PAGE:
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APRIL 24, 2000: 

Me Myself I

Australian Pip Karmel's conceptual comedy is a more trenchant version of Gwyneth Paltrow's unctuous, reactionary Sliding Doors. Rachel Griffiths is plucky, downtrodden, and sexy as Pamela, an award-winning journalist whose success is no balm to her loneliness. Should she have said yes when Robert popped the question back in high school? A chance fender-bender propels her into that "what-if?" scenario, and Pamela discovers that she is in fact Bob's wife, a mother of three grotesque children, a domestic slave with no career or respect. How to reconcile the two lives? Me's cutesy dialectic doesn't convince, but Griffiths's nebbishy charm and Karmel's occasional absurdist wit does. -- Peter Keough


East is East

Manchester in 1971 is the setting for Damien O'Donnell's dark, irreverent comedy starring Om Puri (My Son the Fanatic) as George Khan, the grizzly patriarch of a family beset by cultural dissonance. With six sons and one daughter, George and his English wife (the wonderful Linda Bassett) work long hours in their chip shop, and they journey weekly to the mosque in a Pakistani neighborhood. The film opens as eldest son Nazir runs out on his wedding. In Fiddler on the Roof fashion, each succeeding son flagrantly rejects tradition. Abdul tries to placate his father, but he too fears an arranged marriage. Tariq, who calls himself Tony, sneaks out to discos at night and sleeps with Stella, a bit of working-class crumpet. Saleem is an engineering student with artist pretensions. Maneer hides his half-breed shame in Muslim devotion. Salid is an awkward pre-teen; tomboy Meenah shocks merely by wearing her short-skirted school uniform. The local Manchester youth run around like extras from Velvet Goldmine, and George's horny sons are ripe for the plucking.

Despite an unfortunate sentimental dive in the final 10 minutes, East Is East is full of comic brilliance. Puri's George bounces between stereotype and subtlety. His use of the word "bastard," like the movie itself, is a guaranteed laugh. -- Peg Aloi


Croupier

British filmmaker Mike Hodges made an extraordinary debut in 1970 with Get Carter, a masterpiece of neo-noir with Michael Caine as a lean, mean cockney contract killer. Since then, who has heard from Hodges? For a time, it seems Croupier might be his 30-years-after belated comeback, as it plunges its faltering-writer protagonist, Jack Manfred (handsome and sullen Clive Owen), into the absorbing casino subculture. Although his novel barely bubbles on his computer, Jack comes heatedly to life employed as a croupier, a James Bond-like tuxedo'd dandy, his beautiful hands dancing poetically with blackjack cards and chips. There are inviolate rules to being a croupier, and one by one, self-destructively, Jack violates them all, mixing it up with a female employee and getting acquainted, intimately, with "punters" (gamblers) outside the workplace.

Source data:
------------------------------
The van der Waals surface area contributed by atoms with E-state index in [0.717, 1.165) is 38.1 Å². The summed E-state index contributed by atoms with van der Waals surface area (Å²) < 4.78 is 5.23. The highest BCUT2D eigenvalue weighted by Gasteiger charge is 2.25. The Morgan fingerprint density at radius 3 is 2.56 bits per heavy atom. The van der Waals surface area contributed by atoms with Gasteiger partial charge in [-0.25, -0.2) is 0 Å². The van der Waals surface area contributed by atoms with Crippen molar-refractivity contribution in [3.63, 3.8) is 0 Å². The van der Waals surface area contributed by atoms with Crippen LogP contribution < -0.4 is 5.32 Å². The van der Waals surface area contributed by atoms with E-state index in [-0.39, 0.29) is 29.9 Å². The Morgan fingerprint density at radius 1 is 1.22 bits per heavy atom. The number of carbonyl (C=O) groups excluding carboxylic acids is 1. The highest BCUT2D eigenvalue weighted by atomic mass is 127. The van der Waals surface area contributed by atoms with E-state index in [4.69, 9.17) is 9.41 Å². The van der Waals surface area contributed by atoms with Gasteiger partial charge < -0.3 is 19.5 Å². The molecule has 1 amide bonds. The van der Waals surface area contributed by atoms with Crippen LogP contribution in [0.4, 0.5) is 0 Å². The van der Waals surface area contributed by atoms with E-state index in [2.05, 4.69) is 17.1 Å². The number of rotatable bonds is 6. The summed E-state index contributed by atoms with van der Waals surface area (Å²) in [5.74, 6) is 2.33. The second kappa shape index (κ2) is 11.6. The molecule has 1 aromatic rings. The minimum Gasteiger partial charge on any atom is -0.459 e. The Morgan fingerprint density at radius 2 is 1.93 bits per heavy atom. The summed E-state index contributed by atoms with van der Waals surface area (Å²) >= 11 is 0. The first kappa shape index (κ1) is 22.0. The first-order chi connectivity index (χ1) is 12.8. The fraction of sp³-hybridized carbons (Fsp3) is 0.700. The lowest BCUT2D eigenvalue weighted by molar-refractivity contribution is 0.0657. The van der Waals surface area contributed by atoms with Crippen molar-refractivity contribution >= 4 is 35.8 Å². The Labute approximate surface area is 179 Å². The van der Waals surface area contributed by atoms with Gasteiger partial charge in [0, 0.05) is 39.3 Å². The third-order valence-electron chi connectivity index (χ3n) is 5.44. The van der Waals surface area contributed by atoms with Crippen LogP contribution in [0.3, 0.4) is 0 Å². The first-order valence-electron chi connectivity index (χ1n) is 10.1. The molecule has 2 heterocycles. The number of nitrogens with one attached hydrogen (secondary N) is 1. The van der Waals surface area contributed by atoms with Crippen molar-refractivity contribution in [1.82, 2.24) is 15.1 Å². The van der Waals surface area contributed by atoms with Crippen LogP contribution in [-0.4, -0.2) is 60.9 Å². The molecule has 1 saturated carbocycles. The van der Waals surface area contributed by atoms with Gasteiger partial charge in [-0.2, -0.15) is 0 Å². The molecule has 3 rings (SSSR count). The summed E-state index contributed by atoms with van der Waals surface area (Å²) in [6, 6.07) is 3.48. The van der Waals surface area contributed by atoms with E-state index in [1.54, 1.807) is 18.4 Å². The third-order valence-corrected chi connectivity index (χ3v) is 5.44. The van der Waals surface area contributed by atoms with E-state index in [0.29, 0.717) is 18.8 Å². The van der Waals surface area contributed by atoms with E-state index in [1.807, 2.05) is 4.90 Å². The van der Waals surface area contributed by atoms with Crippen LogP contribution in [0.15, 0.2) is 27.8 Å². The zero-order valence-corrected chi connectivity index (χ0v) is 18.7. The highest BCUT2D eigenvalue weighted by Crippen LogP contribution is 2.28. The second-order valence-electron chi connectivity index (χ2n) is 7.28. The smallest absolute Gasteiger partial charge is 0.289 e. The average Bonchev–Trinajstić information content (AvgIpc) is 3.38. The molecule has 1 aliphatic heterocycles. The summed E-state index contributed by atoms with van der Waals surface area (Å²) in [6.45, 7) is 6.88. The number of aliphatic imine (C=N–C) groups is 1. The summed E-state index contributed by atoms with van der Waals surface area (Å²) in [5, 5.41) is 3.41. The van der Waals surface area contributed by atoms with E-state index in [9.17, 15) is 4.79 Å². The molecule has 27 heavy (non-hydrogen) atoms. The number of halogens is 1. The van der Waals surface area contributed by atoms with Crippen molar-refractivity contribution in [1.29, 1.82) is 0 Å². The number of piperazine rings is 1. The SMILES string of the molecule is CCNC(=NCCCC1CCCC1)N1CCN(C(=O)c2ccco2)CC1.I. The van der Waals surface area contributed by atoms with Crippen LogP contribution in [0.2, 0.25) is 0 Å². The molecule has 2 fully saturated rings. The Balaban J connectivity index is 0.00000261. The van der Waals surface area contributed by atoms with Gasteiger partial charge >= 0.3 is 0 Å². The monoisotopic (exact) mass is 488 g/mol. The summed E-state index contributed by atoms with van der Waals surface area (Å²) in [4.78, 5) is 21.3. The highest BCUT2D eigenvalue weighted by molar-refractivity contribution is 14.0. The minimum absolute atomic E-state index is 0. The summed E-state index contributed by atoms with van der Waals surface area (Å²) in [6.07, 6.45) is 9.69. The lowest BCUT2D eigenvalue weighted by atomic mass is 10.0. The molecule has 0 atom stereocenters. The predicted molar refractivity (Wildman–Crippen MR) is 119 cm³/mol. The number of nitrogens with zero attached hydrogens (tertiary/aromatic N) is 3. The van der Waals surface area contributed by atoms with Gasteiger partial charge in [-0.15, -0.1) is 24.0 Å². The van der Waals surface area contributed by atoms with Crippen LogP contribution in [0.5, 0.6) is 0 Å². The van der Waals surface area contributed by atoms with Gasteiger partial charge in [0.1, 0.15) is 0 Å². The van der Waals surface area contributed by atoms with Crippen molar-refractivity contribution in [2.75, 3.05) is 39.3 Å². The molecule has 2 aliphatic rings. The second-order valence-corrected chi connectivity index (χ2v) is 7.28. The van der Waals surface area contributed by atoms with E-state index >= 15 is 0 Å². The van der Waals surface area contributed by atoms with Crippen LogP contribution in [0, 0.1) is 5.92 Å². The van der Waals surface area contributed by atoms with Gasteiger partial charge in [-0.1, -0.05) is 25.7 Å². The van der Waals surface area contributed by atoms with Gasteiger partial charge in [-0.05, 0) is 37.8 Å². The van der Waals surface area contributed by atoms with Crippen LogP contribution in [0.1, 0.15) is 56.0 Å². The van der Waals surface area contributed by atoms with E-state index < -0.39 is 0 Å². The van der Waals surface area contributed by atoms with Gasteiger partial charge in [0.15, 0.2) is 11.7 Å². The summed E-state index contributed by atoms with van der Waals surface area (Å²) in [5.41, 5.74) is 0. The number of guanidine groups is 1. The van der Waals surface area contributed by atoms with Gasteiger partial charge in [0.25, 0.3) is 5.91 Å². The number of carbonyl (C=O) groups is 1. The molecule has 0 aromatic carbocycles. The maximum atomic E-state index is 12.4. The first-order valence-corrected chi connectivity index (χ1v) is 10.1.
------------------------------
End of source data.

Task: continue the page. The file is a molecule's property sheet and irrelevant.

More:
Unfortunately, Jack isn't the only bungler of opportunity. Director Hodges throws away his film with fatuous, preposterous plot twists. And the mannered, self-conscious, voiceover storytelling (the screenwriter is former film critic Paul Mayersberg) becomes more and more annoying as the story unravels and Croupier gets crappier and crappier. -- Gerald Peary


28 Days

What sounds like a meditation on menstruation is actually an absorbing yet cliché-riddled saga about the rigors of rehab. Think Girl, Intoxicated: in her most ambitious role to date, Sandra Bullock proves both charismatic and convincing as Gwen, a hard-partying writer (is there any other kind in cinema?) who lands in court-ordered detox after plowing a limo into a house. Defensive, cynical, and deep in denial, she attempts abstinence with the help of a sad-eyed counselor (Steve Buscemi) and an archetypal hodgepodge of 12-steppers, of whom Alan Tudyk steals the serenity-praying show as a bizarre, vaguely Teutonic gay guy.

No, booze isn't really a depressive in the hands of director Betty Thomas (Private Parts) and writer Susannah Grant (Erin Brockovich) -- in fact, the film juxtaposes such unlikely elements as an uproarious soap-opera parody and a guitar-strumming troubadour à la There's Something About Mary. Self-righteous 28 Days isn't, but coupled with a six-pack of showy camera tricks, the levity feels like a distraction, an apology for the requisite -- and fleeting -- downer moments. For better and for worse, this is a movie about alcoholism that's not very sober. -- Alicia Potter


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